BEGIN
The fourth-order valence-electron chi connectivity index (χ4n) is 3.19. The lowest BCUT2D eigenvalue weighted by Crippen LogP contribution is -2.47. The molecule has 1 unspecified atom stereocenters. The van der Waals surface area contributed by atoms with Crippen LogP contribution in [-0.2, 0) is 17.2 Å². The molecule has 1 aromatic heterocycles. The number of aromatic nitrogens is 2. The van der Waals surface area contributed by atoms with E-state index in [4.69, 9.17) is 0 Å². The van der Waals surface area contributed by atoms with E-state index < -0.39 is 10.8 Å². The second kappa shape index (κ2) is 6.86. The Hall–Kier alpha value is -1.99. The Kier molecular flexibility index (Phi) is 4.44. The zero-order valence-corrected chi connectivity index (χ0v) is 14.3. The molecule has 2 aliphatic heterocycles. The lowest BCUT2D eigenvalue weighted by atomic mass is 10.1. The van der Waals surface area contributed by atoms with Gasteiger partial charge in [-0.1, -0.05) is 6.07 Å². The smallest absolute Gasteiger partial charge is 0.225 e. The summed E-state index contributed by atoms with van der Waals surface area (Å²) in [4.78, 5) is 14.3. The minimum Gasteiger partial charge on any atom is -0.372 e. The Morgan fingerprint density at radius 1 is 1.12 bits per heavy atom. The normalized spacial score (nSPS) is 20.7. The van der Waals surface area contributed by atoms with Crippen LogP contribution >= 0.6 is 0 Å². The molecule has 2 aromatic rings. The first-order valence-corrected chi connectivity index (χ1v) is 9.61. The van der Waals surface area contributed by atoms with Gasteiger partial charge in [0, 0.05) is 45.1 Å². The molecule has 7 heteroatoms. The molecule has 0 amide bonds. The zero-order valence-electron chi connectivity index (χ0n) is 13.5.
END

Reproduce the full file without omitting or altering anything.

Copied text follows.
The fourth-order valence-electron chi connectivity index (χ4n) is 3.19. The lowest BCUT2D eigenvalue weighted by Crippen LogP contribution is -2.47. The molecule has 1 unspecified atom stereocenters. The van der Waals surface area contributed by atoms with Crippen LogP contribution in [-0.2, 0) is 17.2 Å². The molecule has 1 aromatic heterocycles. The number of aromatic nitrogens is 2. The van der Waals surface area contributed by atoms with E-state index in [4.69, 9.17) is 0 Å². The van der Waals surface area contributed by atoms with E-state index < -0.39 is 10.8 Å². The second kappa shape index (κ2) is 6.86. The Hall–Kier alpha value is -1.99. The Kier molecular flexibility index (Phi) is 4.44. The zero-order valence-corrected chi connectivity index (χ0v) is 14.3. The molecule has 2 aliphatic heterocycles. The lowest BCUT2D eigenvalue weighted by atomic mass is 10.1. The van der Waals surface area contributed by atoms with Gasteiger partial charge in [-0.1, -0.05) is 6.07 Å². The smallest absolute Gasteiger partial charge is 0.225 e. The summed E-state index contributed by atoms with van der Waals surface area (Å²) in [4.78, 5) is 14.3. The minimum Gasteiger partial charge on any atom is -0.372 e. The Morgan fingerprint density at radius 1 is 1.12 bits per heavy atom. The normalized spacial score (nSPS) is 20.7. The van der Waals surface area contributed by atoms with Crippen LogP contribution >= 0.6 is 0 Å². The molecule has 2 aromatic rings. The first-order valence-corrected chi connectivity index (χ1v) is 9.61. The van der Waals surface area contributed by atoms with Gasteiger partial charge in [0, 0.05) is 45.1 Å². The molecule has 7 heteroatoms. The molecule has 0 amide bonds. The zero-order valence-electron chi connectivity index (χ0n) is 13.5.